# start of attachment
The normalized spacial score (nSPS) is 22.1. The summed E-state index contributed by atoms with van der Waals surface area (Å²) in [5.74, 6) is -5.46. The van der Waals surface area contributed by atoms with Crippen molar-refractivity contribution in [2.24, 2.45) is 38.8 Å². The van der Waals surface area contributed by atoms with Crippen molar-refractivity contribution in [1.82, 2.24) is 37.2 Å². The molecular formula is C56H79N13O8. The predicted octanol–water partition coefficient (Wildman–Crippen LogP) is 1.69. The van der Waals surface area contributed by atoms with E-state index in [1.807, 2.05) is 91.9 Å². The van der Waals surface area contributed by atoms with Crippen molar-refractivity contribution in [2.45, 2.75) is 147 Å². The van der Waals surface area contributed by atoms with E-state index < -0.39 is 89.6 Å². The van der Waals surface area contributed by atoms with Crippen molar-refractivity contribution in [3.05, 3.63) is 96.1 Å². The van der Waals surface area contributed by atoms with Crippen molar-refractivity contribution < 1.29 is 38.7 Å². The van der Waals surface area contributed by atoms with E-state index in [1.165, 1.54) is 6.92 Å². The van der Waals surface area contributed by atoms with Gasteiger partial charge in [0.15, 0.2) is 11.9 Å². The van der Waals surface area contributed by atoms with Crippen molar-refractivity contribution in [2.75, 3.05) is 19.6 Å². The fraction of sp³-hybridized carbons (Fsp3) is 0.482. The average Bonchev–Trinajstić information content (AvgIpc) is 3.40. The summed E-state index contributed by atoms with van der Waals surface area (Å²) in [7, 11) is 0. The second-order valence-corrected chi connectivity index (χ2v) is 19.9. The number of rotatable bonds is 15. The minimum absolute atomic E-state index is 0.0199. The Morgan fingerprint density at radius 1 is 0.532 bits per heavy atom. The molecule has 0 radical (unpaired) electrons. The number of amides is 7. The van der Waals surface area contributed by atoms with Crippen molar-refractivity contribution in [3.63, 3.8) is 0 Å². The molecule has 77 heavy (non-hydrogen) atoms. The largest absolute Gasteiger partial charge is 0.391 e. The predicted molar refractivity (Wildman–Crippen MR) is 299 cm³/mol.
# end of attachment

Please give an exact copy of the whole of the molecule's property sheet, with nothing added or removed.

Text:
The normalized spacial score (nSPS) is 22.1. The summed E-state index contributed by atoms with van der Waals surface area (Å²) in [5.74, 6) is -5.46. The van der Waals surface area contributed by atoms with Crippen molar-refractivity contribution in [2.24, 2.45) is 38.8 Å². The van der Waals surface area contributed by atoms with Crippen molar-refractivity contribution in [1.82, 2.24) is 37.2 Å². The molecular formula is C56H79N13O8. The predicted octanol–water partition coefficient (Wildman–Crippen LogP) is 1.69. The van der Waals surface area contributed by atoms with E-state index in [1.807, 2.05) is 91.9 Å². The van der Waals surface area contributed by atoms with Crippen molar-refractivity contribution in [2.45, 2.75) is 147 Å². The van der Waals surface area contributed by atoms with E-state index < -0.39 is 89.6 Å². The van der Waals surface area contributed by atoms with Crippen molar-refractivity contribution in [3.05, 3.63) is 96.1 Å². The van der Waals surface area contributed by atoms with Crippen molar-refractivity contribution < 1.29 is 38.7 Å². The van der Waals surface area contributed by atoms with E-state index in [1.165, 1.54) is 6.92 Å². The van der Waals surface area contributed by atoms with Gasteiger partial charge in [0.15, 0.2) is 11.9 Å². The van der Waals surface area contributed by atoms with Crippen molar-refractivity contribution in [2.75, 3.05) is 19.6 Å². The fraction of sp³-hybridized carbons (Fsp3) is 0.482. The average Bonchev–Trinajstić information content (AvgIpc) is 3.40. The summed E-state index contributed by atoms with van der Waals surface area (Å²) in [7, 11) is 0. The second-order valence-corrected chi connectivity index (χ2v) is 19.9. The number of rotatable bonds is 15. The minimum absolute atomic E-state index is 0.0199. The Morgan fingerprint density at radius 1 is 0.532 bits per heavy atom. The molecule has 0 radical (unpaired) electrons. The number of amides is 7. The van der Waals surface area contributed by atoms with Crippen molar-refractivity contribution in [3.63, 3.8) is 0 Å². The molecule has 77 heavy (non-hydrogen) atoms. The largest absolute Gasteiger partial charge is 0.391 e. The predicted molar refractivity (Wildman–Crippen MR) is 299 cm³/mol.